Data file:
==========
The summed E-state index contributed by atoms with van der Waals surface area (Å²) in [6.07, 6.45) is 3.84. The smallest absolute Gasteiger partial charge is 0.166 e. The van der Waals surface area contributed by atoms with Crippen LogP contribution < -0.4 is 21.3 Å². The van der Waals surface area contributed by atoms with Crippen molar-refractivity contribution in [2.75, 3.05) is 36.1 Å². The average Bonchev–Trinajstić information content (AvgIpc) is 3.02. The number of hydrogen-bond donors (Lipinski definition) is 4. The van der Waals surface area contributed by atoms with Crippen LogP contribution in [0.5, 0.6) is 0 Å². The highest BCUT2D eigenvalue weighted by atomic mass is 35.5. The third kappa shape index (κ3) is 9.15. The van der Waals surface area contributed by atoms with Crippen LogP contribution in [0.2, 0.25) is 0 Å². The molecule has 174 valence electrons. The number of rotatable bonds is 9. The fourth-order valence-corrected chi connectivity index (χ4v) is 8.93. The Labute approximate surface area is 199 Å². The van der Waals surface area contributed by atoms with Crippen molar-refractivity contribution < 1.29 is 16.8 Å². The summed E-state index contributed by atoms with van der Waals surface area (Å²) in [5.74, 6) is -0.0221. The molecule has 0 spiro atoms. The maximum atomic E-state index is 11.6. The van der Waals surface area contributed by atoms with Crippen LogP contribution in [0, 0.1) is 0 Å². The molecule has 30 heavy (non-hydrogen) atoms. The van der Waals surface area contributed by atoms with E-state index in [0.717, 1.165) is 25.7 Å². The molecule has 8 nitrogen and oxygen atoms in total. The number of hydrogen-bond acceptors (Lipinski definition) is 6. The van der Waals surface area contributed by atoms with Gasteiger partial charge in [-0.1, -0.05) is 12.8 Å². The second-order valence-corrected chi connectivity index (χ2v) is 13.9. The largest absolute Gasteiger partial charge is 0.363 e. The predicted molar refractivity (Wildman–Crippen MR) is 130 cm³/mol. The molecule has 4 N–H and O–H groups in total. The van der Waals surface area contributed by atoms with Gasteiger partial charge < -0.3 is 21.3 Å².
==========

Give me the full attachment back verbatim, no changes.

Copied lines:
The summed E-state index contributed by atoms with van der Waals surface area (Å²) in [6.07, 6.45) is 3.84. The smallest absolute Gasteiger partial charge is 0.166 e. The van der Waals surface area contributed by atoms with Crippen LogP contribution < -0.4 is 21.3 Å². The van der Waals surface area contributed by atoms with Crippen molar-refractivity contribution in [2.75, 3.05) is 36.1 Å². The average Bonchev–Trinajstić information content (AvgIpc) is 3.02. The number of hydrogen-bond donors (Lipinski definition) is 4. The van der Waals surface area contributed by atoms with Crippen LogP contribution in [0.5, 0.6) is 0 Å². The highest BCUT2D eigenvalue weighted by atomic mass is 35.5. The third kappa shape index (κ3) is 9.15. The van der Waals surface area contributed by atoms with Crippen LogP contribution in [0.2, 0.25) is 0 Å². The molecule has 174 valence electrons. The number of rotatable bonds is 9. The fourth-order valence-corrected chi connectivity index (χ4v) is 8.93. The Labute approximate surface area is 199 Å². The van der Waals surface area contributed by atoms with Crippen molar-refractivity contribution < 1.29 is 16.8 Å². The summed E-state index contributed by atoms with van der Waals surface area (Å²) in [5.74, 6) is -0.0221. The molecule has 0 spiro atoms. The maximum atomic E-state index is 11.6. The van der Waals surface area contributed by atoms with Crippen LogP contribution in [0, 0.1) is 0 Å². The molecule has 30 heavy (non-hydrogen) atoms. The van der Waals surface area contributed by atoms with E-state index in [0.717, 1.165) is 25.7 Å². The molecule has 8 nitrogen and oxygen atoms in total. The number of hydrogen-bond acceptors (Lipinski definition) is 6. The van der Waals surface area contributed by atoms with Gasteiger partial charge in [-0.1, -0.05) is 12.8 Å². The second-order valence-corrected chi connectivity index (χ2v) is 13.9. The largest absolute Gasteiger partial charge is 0.363 e. The predicted molar refractivity (Wildman–Crippen MR) is 130 cm³/mol. The molecule has 4 N–H and O–H groups in total. The van der Waals surface area contributed by atoms with Gasteiger partial charge < -0.3 is 21.3 Å².